Trees are memories.
Trees have structure build into them by their very nature. Even within their internal structure, one can tell when drouths occurred, or when there was a bountiful year of rain, or even when a volcanic eruption occurred. And even when the perish by fire or storm, their skeletons remain as sentinels slowly decaying, given a history of what had once been present.
Grass has a structure, but it is fragile. At best it is consumed in the new growth of the coming year; at worst it is burned away by fire or washed away by mud and landslides. It leaves no memory of where it had been in the event it is destroyed, except by its reappearance on the following season
In 2020 in Halltern am See, Germany, a 2,000 year old dagger was unearthed. Whole weapons from that age are rare to unearth; this one originally appeared as a lump of rust:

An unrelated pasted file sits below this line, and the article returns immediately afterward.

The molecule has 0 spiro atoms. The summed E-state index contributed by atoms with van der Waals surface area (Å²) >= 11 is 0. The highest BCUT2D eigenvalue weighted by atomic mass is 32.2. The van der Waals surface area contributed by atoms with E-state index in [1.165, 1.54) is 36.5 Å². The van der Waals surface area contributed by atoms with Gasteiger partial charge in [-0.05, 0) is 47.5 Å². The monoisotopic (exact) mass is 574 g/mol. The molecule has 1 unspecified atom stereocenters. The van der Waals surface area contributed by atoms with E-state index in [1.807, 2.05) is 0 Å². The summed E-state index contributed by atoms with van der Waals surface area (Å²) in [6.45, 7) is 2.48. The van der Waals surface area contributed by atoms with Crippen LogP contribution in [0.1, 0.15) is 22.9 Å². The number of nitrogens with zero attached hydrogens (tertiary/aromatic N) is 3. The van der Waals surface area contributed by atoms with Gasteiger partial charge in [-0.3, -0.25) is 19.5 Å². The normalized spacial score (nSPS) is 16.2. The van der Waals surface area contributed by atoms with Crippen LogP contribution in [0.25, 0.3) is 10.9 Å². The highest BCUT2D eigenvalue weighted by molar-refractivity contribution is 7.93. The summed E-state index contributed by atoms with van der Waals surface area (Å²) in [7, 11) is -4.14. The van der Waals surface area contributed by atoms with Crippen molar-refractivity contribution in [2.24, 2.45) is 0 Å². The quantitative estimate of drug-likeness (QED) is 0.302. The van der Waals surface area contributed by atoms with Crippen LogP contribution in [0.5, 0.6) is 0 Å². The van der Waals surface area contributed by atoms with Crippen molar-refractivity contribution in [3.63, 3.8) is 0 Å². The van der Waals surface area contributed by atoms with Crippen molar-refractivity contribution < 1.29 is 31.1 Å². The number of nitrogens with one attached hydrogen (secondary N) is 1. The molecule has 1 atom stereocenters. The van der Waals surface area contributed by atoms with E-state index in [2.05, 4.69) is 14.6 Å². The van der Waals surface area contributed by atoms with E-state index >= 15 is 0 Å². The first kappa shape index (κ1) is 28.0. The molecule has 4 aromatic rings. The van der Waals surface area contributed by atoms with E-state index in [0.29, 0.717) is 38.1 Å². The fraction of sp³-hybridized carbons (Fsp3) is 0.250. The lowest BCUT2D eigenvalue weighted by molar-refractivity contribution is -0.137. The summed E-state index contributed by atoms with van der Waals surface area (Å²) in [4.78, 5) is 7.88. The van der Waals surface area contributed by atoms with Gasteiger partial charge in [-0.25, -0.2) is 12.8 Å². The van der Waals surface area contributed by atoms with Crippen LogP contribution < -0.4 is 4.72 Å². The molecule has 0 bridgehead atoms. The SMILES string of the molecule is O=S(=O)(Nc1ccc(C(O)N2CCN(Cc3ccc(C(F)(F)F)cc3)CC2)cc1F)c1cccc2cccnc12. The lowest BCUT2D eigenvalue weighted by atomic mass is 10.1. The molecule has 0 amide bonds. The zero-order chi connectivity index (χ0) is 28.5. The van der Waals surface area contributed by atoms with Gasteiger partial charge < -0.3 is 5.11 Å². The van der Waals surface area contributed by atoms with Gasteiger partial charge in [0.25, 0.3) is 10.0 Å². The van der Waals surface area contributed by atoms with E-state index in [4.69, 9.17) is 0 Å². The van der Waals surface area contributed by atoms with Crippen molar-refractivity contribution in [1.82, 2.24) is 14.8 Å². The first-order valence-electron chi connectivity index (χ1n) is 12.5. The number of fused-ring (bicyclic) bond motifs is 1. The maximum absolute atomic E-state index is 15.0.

I am certainly not arguing for the sort of crass consumerism that has been practiced in the past . At the same time, cultures are somewhat defined by the things that the produce - in many cases, the only thing we will know about past cultures are the things they made, the knowledge they left, and perhaps the language or stories they left. Remove the language and knowledge ands stories and we only have the things made - thus the Anasazi exist largely from their buildings and their burial goods, and all we know of the pre-Roman Celts are from from the archaeology we find, the writings of others (Greek and Latin) about them, and the hints of stories and legends we have in their successor cultures.